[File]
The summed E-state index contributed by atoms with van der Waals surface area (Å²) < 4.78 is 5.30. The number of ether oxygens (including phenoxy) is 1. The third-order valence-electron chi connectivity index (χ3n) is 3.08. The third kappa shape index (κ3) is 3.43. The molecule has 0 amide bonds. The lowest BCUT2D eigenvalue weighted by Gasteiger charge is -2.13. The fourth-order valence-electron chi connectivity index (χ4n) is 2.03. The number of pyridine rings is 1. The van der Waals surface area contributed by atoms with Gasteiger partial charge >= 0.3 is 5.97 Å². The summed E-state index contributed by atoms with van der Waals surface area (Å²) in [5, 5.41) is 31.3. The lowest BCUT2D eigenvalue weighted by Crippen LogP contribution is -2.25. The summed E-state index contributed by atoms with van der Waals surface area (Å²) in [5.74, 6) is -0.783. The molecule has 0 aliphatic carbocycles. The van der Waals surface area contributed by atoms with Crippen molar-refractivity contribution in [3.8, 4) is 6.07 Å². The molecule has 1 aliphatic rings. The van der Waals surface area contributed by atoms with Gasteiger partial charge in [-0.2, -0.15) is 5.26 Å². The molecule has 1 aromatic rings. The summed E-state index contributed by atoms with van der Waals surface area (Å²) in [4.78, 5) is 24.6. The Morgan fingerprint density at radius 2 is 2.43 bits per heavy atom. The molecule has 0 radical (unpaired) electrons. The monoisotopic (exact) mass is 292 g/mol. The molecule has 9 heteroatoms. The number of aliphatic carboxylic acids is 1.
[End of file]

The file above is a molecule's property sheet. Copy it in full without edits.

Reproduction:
The summed E-state index contributed by atoms with van der Waals surface area (Å²) < 4.78 is 5.30. The number of ether oxygens (including phenoxy) is 1. The third-order valence-electron chi connectivity index (χ3n) is 3.08. The third kappa shape index (κ3) is 3.43. The molecule has 0 amide bonds. The lowest BCUT2D eigenvalue weighted by Gasteiger charge is -2.13. The fourth-order valence-electron chi connectivity index (χ4n) is 2.03. The number of pyridine rings is 1. The van der Waals surface area contributed by atoms with Gasteiger partial charge >= 0.3 is 5.97 Å². The summed E-state index contributed by atoms with van der Waals surface area (Å²) in [5, 5.41) is 31.3. The lowest BCUT2D eigenvalue weighted by Crippen LogP contribution is -2.25. The summed E-state index contributed by atoms with van der Waals surface area (Å²) in [5.74, 6) is -0.783. The molecule has 0 aliphatic carbocycles. The van der Waals surface area contributed by atoms with Crippen molar-refractivity contribution in [3.8, 4) is 6.07 Å². The molecule has 1 aliphatic rings. The van der Waals surface area contributed by atoms with Gasteiger partial charge in [-0.2, -0.15) is 5.26 Å². The molecule has 1 aromatic rings. The summed E-state index contributed by atoms with van der Waals surface area (Å²) in [4.78, 5) is 24.6. The Morgan fingerprint density at radius 2 is 2.43 bits per heavy atom. The molecule has 0 radical (unpaired) electrons. The monoisotopic (exact) mass is 292 g/mol. The molecule has 9 heteroatoms. The number of aliphatic carboxylic acids is 1.